• I go to school there and I can tell you that motorists do travel fast on that road. It is a hassle to leave the parking lot on that street for that reason. The cars easily go 40 miles an hour on that road. However, I would like to point out that the article said that there wasn’t any bike lanes. In fact there are and the CPP professor should have known that since it was a big deal to the CPP community and upset them because now everyone has to pay over $300 for a parking pass, which many students don’t have that kind of money, instead of being able to park on the side of that street.

  2. JD says:

    Our prayers go up for the family and friends of the victim.

  3. Yogagurl says:

    It’s very sad for all. I am sure the driver feels horrible grief/guilt. He will feel this the rest of his life. Warning to bicyclists and drivers. Bicyclists ride carefully. Drivers don’t go too fast.

  4. Alan says:

    Looking at the photo, it appears the skid marks may actually be a shadow of the police tape. If Aguilar was riding against traffic he may have been in the buffer zone, which is my assumption. Alternatively, he may have been in the center buffer zone preparing for a left turn into the traffic circle. Looking at the Google map, it indicates the accident occurred just south of the bridge over Eucalyptus Lane, a sweeping curve for those going south.

    I’ll avoid any more speculation

    • bikinginla says:

      Good eye. Now that I look at it again, I think you’re right — what I assumed was a skid mark appears to shadow from the tape.

      The location of the bike does suggest that he was in the buffer zone, as you suggest. However, we’re going to have to wait until the police announce the results of their investigation to know for sure, assuming they do.

  5. Estrella says:

    I drive on that campus everyday and he may have been going against traffic because there is no buffer zone or bike lane on the other side. Also, the buffer zone is mostly in that curved area and continues about half way up that street but not all the way. He may have thought he was safer facing traffic.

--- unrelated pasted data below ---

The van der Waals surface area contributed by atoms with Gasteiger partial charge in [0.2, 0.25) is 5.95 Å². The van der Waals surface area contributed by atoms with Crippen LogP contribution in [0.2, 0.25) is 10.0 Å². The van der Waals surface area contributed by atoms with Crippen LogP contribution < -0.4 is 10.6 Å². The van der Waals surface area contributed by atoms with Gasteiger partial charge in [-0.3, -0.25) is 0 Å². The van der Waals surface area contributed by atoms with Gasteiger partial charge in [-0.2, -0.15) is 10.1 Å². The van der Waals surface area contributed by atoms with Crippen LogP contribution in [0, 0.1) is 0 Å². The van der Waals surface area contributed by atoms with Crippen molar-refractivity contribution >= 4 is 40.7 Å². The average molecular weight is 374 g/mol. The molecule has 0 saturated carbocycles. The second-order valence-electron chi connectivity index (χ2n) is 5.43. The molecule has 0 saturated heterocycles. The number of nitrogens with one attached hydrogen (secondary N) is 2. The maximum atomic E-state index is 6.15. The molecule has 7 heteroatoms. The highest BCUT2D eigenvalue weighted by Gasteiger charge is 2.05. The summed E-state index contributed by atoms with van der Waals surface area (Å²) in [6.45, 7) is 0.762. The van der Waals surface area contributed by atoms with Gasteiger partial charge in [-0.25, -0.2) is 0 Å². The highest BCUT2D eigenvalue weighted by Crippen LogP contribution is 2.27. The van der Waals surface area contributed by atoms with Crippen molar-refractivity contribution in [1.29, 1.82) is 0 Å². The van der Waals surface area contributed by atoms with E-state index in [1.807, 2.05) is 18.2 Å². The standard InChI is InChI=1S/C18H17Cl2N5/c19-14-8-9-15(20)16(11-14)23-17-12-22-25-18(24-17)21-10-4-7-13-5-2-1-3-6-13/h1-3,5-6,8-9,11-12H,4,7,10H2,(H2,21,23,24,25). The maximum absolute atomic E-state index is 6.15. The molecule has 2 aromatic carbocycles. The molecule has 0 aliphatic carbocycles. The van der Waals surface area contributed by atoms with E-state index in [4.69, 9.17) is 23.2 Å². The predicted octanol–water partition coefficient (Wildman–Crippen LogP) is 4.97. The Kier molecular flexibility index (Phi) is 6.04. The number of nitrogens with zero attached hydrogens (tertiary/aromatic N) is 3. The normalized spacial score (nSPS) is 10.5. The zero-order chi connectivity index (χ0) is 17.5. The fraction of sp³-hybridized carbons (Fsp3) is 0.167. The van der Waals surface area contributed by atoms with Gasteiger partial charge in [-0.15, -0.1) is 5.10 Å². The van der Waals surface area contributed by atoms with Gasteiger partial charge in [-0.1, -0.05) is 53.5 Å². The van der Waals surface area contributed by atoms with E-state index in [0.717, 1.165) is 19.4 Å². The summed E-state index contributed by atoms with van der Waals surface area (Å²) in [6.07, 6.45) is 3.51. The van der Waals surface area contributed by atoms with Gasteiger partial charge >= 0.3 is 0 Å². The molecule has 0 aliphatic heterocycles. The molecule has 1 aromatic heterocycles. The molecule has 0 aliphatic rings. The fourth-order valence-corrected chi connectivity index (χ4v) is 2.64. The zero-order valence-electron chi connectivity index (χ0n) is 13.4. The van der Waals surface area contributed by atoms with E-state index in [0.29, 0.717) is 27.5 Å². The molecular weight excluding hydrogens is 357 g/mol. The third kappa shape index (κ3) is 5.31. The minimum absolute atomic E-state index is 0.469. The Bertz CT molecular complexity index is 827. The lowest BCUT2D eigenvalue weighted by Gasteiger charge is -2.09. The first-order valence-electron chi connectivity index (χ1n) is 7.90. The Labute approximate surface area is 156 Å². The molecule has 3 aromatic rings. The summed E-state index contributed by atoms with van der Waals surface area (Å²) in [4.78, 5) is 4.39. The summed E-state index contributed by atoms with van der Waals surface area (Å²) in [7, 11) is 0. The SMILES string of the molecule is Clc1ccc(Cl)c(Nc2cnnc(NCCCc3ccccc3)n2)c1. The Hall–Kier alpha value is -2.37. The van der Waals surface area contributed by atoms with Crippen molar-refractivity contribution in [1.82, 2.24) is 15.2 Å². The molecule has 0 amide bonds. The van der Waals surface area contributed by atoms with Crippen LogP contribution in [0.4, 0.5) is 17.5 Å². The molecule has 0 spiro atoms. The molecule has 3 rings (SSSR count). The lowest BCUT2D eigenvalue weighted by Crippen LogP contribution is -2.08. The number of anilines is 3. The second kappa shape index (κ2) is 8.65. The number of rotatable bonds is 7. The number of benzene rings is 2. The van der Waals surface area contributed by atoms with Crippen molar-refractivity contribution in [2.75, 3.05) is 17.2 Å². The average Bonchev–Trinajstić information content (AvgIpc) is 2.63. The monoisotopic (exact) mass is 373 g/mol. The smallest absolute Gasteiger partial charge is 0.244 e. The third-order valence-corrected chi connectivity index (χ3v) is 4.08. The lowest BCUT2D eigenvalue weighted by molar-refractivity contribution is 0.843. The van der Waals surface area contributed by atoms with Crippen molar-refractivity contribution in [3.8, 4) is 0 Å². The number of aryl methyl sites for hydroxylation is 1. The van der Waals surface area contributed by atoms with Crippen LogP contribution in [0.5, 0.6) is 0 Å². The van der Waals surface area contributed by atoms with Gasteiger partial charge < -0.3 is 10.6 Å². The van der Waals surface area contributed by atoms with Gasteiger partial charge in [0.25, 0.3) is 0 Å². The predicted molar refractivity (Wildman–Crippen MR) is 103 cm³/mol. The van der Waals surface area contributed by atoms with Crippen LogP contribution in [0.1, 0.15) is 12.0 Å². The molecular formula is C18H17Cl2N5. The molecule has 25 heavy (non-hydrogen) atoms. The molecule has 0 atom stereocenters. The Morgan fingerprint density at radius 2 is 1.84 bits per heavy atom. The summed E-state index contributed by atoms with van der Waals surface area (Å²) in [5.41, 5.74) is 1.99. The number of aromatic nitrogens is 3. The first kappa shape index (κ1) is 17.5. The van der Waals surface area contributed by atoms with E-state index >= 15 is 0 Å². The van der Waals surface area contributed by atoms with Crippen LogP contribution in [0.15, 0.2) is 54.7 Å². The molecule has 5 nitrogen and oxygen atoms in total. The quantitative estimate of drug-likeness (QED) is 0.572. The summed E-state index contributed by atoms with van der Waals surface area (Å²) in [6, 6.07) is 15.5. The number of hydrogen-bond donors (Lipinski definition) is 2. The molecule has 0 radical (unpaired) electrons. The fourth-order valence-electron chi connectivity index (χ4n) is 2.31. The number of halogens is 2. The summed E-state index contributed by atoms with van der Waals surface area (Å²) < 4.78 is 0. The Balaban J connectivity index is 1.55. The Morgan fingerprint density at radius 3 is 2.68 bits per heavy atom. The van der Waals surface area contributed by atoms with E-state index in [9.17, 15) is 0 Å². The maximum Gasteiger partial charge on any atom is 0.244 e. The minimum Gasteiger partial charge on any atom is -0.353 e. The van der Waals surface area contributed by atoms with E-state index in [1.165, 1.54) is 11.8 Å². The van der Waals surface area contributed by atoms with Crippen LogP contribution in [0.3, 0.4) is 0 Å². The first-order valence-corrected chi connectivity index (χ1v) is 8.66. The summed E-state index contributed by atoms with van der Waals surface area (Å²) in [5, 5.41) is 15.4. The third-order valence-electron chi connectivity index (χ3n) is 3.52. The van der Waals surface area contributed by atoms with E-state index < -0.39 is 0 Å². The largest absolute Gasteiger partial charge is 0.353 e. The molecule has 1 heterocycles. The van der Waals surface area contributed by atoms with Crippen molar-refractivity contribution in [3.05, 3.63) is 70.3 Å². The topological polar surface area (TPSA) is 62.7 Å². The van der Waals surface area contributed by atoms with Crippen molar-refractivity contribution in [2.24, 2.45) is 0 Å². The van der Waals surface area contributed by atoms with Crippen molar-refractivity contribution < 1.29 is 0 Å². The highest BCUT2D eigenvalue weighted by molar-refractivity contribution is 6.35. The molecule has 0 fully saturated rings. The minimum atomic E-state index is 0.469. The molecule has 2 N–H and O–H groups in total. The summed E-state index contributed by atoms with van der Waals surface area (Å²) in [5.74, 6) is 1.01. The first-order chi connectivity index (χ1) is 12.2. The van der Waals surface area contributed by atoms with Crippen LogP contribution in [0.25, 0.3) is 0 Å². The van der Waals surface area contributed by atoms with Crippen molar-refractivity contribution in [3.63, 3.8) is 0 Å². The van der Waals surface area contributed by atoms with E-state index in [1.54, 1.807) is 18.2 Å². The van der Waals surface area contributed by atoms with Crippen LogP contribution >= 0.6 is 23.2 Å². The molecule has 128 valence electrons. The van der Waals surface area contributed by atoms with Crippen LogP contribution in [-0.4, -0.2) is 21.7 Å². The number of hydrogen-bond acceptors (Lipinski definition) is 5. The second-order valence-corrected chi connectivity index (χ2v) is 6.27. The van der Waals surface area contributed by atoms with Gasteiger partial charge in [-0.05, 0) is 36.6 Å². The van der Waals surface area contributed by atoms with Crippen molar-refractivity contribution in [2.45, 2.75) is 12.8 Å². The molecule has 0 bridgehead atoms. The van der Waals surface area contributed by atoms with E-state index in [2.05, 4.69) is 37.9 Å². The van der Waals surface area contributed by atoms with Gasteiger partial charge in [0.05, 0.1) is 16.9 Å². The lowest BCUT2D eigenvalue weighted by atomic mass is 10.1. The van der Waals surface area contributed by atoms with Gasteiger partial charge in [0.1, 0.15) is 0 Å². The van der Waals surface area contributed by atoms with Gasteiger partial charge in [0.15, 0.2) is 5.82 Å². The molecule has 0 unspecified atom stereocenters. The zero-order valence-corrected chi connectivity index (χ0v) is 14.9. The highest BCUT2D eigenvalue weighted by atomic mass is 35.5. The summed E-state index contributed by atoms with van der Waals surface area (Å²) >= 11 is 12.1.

6. Carlinda Toups says:

    Pardon me but I don’t believe [sic] a Cal Poly student would ride against traffic It looks like he was hit from behind by the driver yet that’s what sheriffs to decipher. Also those road leading into the college look treacherous for a cyclist. So? All in all it is tragic despite being a beautiful day.

    • bikinginla says:

      You may be right. However, all the news reports to this point indicate that Aguilar was riding north, and hit by a vehicle driving south, which would suggest a head-on collision.

    • Dan B. says:

      I go to school here as well, I choose to ride my bike primarily on campus and avoid the traffic areas, and I’m lucky because I live on campus, but not all bicyclists have that option. Lots of people who commute use this street to get to campus on their bikes, and you can’t really see it but this street does not have a sidewalk in either direction until you actually reach the bridge, and even then its only on one side. Even though I do see quite a few people riding their bikes along the road, they are forced to ride in dirt patches that are infested with the large surface roots of trees or, for some who ride road bikes that can’t handle the terrain, they choose to ride very close to the curb, basically in the very thin drainage area. Most cyclists follow, as a rule and as the law, to ride with the flow of traffic, and I have a theory that he may have possibly been crossing the street (from the right side to the left side if you use the picture as a reference) to get to the school’s campus, as he was hit just before class starting times, but that is kind of a blind corner there and he may have just chosen to cross at an unfortunate time. I can’t really think of another explanation that he would be far enough into traffic lines to be actually hit, other than if he was crossing… I was actually riding to class myself when I heard the police and fire engine sirens, I knew something had happened right away but I couldn’t have imagined what had actually occurred :/

  7. John P says:

    So, there’s no bike lane on this street, but there is a big wasted space in between the yellow lines? I’d say the University gets in trouble for this…

  8. I could see people riding opposite of traffic in this area. In the photo you can see a bridge that goes over Eucalyptus Lane. The bridge is the most convenient access from the dorms (behind the camera) to the CLA building (the pointy building in the background) and the library (to the left). The other bikable route is around the student union, and is generally a dismount zone anyway due to pedestrian traffic.